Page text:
Energy upgrades for the base also include new gas microturbine technology, so it’s not all roses and flowers for renewables.

However, that’s still bad news for coal. Low cost natural gas was initially the main driver pushing coal out of the power generation market, and now here comes renewable energy to compete for market share as well.

The trend is especially apparent in the Department of Defense. The agency has been a renewable energy early adopter and it continues to pursue solar power (and more recently, wind power) as a matter of resiliency and reliability, in addition to addressing issues related to climate change and national security. That thing about saving money is icing on a much larger cake.

Where Are All The Coal Jobs Going?

That brings us around to the 123rd’s utility company, Louisville Gas & Electric.

The company has been dipping a toe into renewable energy. It currently lays claim to the largest solar farm in Kentucky, located at its E.W. Brown power generating station, which went online in 2016.

At 44,000 solar panels, the solar farm is nothing to sneeze at. It pales in comparison to activity elsewhere in the US, though. Its 8-megawatt capacity is dwarfed many times over by the 290-megawatt Agua Caliente solar power plant in Arizona, for example, which has been operating since 2012.

More to the point, LG&E supports a range of solar programs but its current renewable energy profile is still down in the 1% range. That includes hydroelectric as well as solar. The utility’s energy mix includes 80-90% coal, with the rest going to natural gas.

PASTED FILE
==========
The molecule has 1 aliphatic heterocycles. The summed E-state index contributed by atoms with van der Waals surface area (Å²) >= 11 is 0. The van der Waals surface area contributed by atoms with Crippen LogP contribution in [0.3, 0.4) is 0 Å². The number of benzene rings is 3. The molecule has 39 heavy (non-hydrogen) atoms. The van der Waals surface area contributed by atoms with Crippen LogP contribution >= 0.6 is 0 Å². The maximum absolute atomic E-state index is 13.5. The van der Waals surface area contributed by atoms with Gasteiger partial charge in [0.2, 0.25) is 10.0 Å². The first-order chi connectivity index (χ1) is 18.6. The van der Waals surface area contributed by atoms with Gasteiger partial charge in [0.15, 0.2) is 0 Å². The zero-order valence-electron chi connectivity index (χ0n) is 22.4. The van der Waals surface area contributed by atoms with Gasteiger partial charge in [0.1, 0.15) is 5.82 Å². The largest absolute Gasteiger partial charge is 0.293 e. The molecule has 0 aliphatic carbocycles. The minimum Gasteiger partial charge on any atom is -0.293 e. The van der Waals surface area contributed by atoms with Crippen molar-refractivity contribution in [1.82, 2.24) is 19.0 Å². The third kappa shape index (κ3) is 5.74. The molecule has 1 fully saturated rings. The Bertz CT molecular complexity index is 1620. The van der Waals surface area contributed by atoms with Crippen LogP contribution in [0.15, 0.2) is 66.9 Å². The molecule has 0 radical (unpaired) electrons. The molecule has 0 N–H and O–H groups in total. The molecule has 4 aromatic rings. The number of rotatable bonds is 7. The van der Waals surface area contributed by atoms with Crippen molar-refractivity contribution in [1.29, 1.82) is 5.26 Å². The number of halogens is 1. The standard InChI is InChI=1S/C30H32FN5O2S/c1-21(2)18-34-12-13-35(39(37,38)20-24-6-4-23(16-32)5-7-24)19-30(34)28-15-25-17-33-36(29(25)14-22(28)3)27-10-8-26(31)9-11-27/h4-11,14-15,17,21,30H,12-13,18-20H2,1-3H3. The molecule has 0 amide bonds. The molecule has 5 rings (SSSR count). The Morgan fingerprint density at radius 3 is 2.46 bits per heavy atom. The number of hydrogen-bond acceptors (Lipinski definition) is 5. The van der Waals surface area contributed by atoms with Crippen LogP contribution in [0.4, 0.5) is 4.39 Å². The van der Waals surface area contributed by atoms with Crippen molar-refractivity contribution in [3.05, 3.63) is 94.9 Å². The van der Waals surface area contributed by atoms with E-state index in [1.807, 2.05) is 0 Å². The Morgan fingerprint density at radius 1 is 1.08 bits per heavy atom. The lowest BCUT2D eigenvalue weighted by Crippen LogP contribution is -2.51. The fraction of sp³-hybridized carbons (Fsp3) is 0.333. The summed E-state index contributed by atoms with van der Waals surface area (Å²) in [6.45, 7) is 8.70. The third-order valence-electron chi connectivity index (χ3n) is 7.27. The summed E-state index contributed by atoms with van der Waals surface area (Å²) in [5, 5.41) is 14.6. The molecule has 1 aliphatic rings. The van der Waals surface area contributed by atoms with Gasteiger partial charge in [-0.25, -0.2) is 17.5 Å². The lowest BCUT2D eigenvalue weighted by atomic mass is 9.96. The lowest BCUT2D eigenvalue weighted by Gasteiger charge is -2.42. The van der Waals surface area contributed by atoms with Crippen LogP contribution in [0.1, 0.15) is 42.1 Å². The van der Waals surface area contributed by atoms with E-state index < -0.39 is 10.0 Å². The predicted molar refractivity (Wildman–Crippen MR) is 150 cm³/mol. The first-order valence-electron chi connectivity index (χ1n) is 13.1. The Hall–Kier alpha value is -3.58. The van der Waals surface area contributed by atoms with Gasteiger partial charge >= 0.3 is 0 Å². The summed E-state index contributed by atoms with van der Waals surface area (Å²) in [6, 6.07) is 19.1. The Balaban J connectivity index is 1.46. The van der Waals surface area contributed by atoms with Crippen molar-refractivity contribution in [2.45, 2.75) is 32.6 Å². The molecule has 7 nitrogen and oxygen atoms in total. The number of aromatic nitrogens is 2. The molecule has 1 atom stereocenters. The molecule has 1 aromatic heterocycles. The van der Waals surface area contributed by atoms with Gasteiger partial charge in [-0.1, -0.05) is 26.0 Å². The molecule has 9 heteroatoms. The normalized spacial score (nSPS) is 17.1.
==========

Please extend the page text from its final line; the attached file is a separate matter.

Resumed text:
LG&E might want to step up its game. If all goes well at the 123rd, others could follow. For that matter, back in  2017, L’Oreal installed the biggest commercial rooftop solar array in Kentucky, at its Florence manufacturing facility (okay, so it’s only 1.4 megawatts, but still).

L’Oreal is still adding to its renewable energy portfolio in Kentucky and elsewhere, with the aim of achieving carbon neutrality by the end of this year. In the latest development, the company has hooked up the Florence plant with renewable natural gas.

CleanTechnica is reaching out to the company for a closer look at its renewable energy plans for Kentucky, so stay tuned for more on that.

As for coal jobs in Kentucky, last August the Lexington Herald-Leader took note of statewide coal statistics that continue to show a downward spiral, despite the Commander-in-Chief’s oft-repeated pledge to save coal jobs.

Promises or not, the recently announced Murray Energy bankruptcy doesn’t bode well for the future.

Follow me on Twitter.

*Developing story.

Image: “This photo illustration depicts a planned solar array for the 123rd Civil Engineer Squadron building at the Kentucky Air National Guard Base in Louisville, Ky. The array is expected to save the base approximately $18,000 a year in energy costs. (Photo by Philip Speck).

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Written By

Tina specializes in military and corporate sustainability, advanced technology, emerging materials, biofuels, and water and wastewater issues. Views expressed are her own. Follow her on Twitter @TinaMCasey and Google+.